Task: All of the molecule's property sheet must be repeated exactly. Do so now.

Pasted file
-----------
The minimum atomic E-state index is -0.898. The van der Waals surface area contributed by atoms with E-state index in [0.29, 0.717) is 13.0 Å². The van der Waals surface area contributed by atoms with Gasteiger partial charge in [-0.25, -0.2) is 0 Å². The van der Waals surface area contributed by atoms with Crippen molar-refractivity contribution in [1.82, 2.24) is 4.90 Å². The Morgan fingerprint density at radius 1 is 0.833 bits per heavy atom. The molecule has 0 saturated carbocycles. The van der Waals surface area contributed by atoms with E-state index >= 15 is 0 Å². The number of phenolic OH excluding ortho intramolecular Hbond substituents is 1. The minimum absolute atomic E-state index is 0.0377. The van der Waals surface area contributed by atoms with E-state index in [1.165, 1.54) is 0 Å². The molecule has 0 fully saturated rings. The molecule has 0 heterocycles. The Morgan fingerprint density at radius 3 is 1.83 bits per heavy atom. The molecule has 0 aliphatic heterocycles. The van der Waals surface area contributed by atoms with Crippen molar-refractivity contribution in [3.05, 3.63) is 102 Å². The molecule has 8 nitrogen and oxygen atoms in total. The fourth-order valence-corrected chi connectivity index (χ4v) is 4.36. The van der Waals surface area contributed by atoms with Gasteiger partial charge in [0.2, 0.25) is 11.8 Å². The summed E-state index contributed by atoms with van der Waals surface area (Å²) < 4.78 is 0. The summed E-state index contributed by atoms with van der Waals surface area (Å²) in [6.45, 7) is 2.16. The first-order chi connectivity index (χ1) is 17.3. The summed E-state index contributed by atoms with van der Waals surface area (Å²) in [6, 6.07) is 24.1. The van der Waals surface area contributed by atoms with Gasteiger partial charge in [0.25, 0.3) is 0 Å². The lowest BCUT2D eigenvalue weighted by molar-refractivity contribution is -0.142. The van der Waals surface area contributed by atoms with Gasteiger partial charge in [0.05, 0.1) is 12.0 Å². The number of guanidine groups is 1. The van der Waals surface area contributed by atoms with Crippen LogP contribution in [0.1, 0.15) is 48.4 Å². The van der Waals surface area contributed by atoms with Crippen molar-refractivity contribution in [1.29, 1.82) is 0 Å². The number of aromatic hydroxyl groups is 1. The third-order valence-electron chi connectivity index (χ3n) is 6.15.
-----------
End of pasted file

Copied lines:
The minimum atomic E-state index is -0.898. The van der Waals surface area contributed by atoms with E-state index in [0.29, 0.717) is 13.0 Å². The van der Waals surface area contributed by atoms with Gasteiger partial charge in [-0.25, -0.2) is 0 Å². The van der Waals surface area contributed by atoms with Crippen molar-refractivity contribution in [1.82, 2.24) is 4.90 Å². The Morgan fingerprint density at radius 1 is 0.833 bits per heavy atom. The molecule has 0 saturated carbocycles. The van der Waals surface area contributed by atoms with E-state index >= 15 is 0 Å². The number of phenolic OH excluding ortho intramolecular Hbond substituents is 1. The minimum absolute atomic E-state index is 0.0377. The van der Waals surface area contributed by atoms with E-state index in [1.165, 1.54) is 0 Å². The molecule has 0 fully saturated rings. The molecule has 0 heterocycles. The Morgan fingerprint density at radius 3 is 1.83 bits per heavy atom. The molecule has 0 aliphatic heterocycles. The van der Waals surface area contributed by atoms with Crippen molar-refractivity contribution in [3.05, 3.63) is 102 Å². The molecule has 8 nitrogen and oxygen atoms in total. The fourth-order valence-corrected chi connectivity index (χ4v) is 4.36. The van der Waals surface area contributed by atoms with Gasteiger partial charge in [0.2, 0.25) is 11.8 Å². The summed E-state index contributed by atoms with van der Waals surface area (Å²) < 4.78 is 0. The summed E-state index contributed by atoms with van der Waals surface area (Å²) in [6.45, 7) is 2.16. The first-order chi connectivity index (χ1) is 17.3. The summed E-state index contributed by atoms with van der Waals surface area (Å²) in [6, 6.07) is 24.1. The van der Waals surface area contributed by atoms with Gasteiger partial charge in [0.25, 0.3) is 0 Å². The lowest BCUT2D eigenvalue weighted by molar-refractivity contribution is -0.142. The van der Waals surface area contributed by atoms with Gasteiger partial charge in [0.05, 0.1) is 12.0 Å². The number of guanidine groups is 1. The van der Waals surface area contributed by atoms with Crippen LogP contribution in [0.1, 0.15) is 48.4 Å². The van der Waals surface area contributed by atoms with Crippen molar-refractivity contribution in [1.29, 1.82) is 0 Å². The number of aromatic hydroxyl groups is 1. The third-order valence-electron chi connectivity index (χ3n) is 6.15.